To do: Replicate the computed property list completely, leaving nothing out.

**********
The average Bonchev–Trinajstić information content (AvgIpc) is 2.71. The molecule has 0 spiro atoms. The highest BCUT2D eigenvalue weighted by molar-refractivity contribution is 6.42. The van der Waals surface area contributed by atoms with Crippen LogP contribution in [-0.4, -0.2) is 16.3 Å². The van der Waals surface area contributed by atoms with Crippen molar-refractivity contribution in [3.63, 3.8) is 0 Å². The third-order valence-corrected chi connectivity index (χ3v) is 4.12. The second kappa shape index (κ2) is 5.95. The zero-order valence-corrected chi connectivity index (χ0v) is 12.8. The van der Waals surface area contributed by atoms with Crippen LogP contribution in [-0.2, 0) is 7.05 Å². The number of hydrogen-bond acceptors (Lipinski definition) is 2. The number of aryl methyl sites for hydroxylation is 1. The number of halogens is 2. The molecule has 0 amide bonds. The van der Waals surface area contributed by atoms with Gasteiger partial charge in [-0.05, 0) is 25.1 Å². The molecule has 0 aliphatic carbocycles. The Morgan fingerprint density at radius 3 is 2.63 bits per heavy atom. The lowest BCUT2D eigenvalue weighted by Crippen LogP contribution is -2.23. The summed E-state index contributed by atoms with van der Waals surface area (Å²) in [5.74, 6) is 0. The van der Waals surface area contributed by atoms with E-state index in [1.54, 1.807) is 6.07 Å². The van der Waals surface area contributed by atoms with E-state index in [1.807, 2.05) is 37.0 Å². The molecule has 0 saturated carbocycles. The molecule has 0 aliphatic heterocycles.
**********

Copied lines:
The average Bonchev–Trinajstić information content (AvgIpc) is 2.71. The molecule has 0 spiro atoms. The highest BCUT2D eigenvalue weighted by molar-refractivity contribution is 6.42. The van der Waals surface area contributed by atoms with Crippen LogP contribution in [-0.4, -0.2) is 16.3 Å². The van der Waals surface area contributed by atoms with Crippen molar-refractivity contribution in [3.63, 3.8) is 0 Å². The third-order valence-corrected chi connectivity index (χ3v) is 4.12. The second kappa shape index (κ2) is 5.95. The zero-order valence-corrected chi connectivity index (χ0v) is 12.8. The van der Waals surface area contributed by atoms with Crippen LogP contribution in [-0.2, 0) is 7.05 Å². The number of hydrogen-bond acceptors (Lipinski definition) is 2. The number of aryl methyl sites for hydroxylation is 1. The number of halogens is 2. The molecule has 0 amide bonds. The van der Waals surface area contributed by atoms with Gasteiger partial charge in [-0.05, 0) is 25.1 Å². The molecule has 0 aliphatic carbocycles. The Morgan fingerprint density at radius 3 is 2.63 bits per heavy atom. The lowest BCUT2D eigenvalue weighted by Crippen LogP contribution is -2.23. The summed E-state index contributed by atoms with van der Waals surface area (Å²) in [5.74, 6) is 0. The van der Waals surface area contributed by atoms with E-state index in [1.54, 1.807) is 6.07 Å². The van der Waals surface area contributed by atoms with E-state index in [1.807, 2.05) is 37.0 Å². The molecule has 0 saturated carbocycles. The molecule has 0 aliphatic heterocycles.